A blind trust is designed to eliminate any real or perceived conflicts of interest.
A blind trust can be revocable. That means the grantor or creator of the trust can change it later. It also can be irrevocable, meaning it can’t be modified or terminated.
Investopedia says in the article “How to Establish a Blind Trust” that while the concept of putting assets into a trust and then giving up all knowledge and control of those assets might sound a bit draconian, in certain situations, it can make perfect sense.
Blind trusts are most commonly used in the political community, but this vehicle can also be quite valuable in other situations.
To avoid any conflicts of interest, a blind trust may be used by retiring or retired business owners and executives who keep large amounts of company stock and may be interested in politics, charitable work, or board membership that requires them to act objectively.
A blind trust also may be a good idea when a person suddenly comes into a large, unexpected sum of money and wants to keep the matter private (e.g., lottery winners).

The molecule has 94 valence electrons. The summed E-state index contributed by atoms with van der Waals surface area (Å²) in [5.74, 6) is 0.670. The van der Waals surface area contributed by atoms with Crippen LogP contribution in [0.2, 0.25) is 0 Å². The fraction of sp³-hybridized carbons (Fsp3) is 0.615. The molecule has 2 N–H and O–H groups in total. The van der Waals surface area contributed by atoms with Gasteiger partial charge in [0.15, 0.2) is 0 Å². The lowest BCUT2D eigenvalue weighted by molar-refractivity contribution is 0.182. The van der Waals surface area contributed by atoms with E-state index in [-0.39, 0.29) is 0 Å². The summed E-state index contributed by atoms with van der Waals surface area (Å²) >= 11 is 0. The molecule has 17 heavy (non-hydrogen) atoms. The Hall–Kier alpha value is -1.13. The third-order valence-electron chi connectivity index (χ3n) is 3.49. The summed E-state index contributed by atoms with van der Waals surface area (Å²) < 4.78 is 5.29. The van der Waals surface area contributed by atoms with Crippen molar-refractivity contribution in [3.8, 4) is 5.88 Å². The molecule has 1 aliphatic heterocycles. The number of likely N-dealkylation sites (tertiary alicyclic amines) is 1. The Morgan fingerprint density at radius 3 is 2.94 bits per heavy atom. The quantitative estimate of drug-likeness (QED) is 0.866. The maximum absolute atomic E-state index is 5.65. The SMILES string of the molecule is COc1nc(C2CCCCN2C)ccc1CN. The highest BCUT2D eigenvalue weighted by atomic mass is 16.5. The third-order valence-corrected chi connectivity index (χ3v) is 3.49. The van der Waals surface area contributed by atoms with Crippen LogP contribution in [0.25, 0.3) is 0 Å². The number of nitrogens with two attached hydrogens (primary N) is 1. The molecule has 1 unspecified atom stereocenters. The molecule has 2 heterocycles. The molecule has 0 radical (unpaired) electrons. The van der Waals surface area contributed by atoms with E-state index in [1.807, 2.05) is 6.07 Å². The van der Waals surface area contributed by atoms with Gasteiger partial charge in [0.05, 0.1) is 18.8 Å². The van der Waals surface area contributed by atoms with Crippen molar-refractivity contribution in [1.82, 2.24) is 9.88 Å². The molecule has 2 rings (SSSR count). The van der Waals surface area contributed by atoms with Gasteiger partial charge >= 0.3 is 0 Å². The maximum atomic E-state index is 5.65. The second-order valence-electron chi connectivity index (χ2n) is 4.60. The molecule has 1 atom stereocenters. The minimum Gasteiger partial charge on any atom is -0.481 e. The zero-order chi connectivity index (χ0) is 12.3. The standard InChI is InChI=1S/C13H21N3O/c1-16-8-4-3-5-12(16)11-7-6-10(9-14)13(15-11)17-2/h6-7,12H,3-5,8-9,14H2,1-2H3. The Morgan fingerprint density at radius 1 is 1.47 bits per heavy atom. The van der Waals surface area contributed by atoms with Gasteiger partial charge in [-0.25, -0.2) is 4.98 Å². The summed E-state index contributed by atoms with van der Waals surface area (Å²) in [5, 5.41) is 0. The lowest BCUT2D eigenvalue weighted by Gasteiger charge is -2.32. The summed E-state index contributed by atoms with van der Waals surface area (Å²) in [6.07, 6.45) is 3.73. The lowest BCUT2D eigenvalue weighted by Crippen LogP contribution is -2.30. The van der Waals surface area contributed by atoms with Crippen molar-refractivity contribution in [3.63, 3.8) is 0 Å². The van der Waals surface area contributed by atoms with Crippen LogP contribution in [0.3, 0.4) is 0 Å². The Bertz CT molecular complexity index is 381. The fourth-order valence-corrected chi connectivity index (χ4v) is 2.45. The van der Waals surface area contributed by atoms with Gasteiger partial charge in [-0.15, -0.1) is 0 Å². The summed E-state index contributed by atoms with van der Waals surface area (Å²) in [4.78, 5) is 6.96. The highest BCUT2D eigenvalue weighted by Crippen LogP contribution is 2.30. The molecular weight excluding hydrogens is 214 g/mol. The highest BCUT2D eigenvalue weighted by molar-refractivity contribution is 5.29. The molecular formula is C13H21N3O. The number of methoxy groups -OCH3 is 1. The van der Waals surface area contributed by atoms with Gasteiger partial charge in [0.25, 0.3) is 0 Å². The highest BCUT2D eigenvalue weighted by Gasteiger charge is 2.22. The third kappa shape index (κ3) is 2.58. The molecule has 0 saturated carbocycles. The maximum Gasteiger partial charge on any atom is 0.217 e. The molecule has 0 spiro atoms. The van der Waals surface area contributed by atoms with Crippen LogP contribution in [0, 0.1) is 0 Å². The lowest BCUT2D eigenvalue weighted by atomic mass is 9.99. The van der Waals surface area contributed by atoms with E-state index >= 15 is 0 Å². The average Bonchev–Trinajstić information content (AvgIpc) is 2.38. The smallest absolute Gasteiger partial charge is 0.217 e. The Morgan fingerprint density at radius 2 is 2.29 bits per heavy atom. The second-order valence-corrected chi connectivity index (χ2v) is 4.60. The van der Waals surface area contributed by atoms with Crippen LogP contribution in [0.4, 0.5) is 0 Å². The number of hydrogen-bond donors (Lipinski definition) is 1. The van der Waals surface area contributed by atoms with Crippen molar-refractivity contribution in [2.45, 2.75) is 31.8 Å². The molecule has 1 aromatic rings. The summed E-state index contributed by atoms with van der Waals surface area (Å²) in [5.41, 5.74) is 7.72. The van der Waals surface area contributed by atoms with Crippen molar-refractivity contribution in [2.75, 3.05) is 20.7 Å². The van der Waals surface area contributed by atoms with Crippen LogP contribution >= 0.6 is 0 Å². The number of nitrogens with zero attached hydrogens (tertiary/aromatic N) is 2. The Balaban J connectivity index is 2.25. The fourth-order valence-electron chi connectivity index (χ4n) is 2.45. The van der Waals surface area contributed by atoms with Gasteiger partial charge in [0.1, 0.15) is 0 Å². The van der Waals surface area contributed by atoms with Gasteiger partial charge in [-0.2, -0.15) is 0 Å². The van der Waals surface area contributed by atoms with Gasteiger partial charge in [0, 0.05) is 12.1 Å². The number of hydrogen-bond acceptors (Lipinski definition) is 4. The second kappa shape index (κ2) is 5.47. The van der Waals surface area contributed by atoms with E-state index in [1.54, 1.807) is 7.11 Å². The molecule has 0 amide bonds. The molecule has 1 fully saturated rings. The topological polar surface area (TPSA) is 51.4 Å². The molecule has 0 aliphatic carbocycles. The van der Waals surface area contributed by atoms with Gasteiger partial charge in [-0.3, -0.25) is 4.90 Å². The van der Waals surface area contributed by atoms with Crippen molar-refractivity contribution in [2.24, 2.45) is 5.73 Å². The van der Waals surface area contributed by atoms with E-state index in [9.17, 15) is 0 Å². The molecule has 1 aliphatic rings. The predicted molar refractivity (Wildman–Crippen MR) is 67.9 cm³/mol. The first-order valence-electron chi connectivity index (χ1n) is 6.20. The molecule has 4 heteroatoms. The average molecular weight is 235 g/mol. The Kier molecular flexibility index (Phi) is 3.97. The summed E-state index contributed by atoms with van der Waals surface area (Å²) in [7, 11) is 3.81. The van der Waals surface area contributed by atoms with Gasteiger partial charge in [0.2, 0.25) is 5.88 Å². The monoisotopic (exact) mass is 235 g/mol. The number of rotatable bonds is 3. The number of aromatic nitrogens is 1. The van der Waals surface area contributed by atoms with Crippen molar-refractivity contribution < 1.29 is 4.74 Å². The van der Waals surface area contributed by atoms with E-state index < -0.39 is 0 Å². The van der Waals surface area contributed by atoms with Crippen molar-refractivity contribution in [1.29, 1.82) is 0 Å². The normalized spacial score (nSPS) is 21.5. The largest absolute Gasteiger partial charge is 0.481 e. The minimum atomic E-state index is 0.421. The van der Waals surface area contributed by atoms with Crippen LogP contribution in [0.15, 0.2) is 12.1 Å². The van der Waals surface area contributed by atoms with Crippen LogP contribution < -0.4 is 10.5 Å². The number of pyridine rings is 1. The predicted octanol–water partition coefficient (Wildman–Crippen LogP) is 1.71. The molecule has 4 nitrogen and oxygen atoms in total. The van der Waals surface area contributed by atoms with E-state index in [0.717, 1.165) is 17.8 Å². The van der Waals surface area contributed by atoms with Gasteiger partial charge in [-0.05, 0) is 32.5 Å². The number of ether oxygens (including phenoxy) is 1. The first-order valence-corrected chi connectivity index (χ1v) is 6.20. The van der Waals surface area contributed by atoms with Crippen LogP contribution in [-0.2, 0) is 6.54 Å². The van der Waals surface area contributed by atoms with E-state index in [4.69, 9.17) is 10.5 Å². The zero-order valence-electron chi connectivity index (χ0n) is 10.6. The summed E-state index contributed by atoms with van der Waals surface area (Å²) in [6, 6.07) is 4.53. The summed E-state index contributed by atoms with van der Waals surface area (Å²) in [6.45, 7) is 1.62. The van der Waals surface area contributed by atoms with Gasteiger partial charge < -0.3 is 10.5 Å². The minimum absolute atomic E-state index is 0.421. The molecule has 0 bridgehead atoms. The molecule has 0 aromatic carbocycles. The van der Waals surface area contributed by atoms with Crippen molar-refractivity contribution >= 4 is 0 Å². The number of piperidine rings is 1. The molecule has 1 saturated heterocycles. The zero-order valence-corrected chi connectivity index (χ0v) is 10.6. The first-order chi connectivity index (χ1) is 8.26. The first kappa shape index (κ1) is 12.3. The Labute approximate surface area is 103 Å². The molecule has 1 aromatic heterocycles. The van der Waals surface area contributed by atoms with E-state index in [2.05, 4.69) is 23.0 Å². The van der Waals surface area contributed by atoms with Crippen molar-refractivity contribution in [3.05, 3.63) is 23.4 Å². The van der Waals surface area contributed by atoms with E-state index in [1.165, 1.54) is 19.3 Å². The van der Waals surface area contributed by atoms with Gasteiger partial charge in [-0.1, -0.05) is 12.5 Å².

Creating a blind trust requires an attorney to draft a document that the creator signs to give full power of attorney over the trust assets to an independent, third-party trustee. An experienced trust attorney is the best professional to handle this, because there are state and federal laws governing the creation of blind trusts.
When the trust is drafted, you can provide input like what the investment objective of the trust will be. However, after that, you stop communicating with the trustee and have no further information on how the trust’s assets are being handled.
You also must select the right trustee. It should be someone who’s honest and investment savvy, and if you’re trying to separate yourself from your investments, it should be a person with whom you’re not close.
Reference: Investopedia (May 25, 2018) “How to Establish a Blind Trust”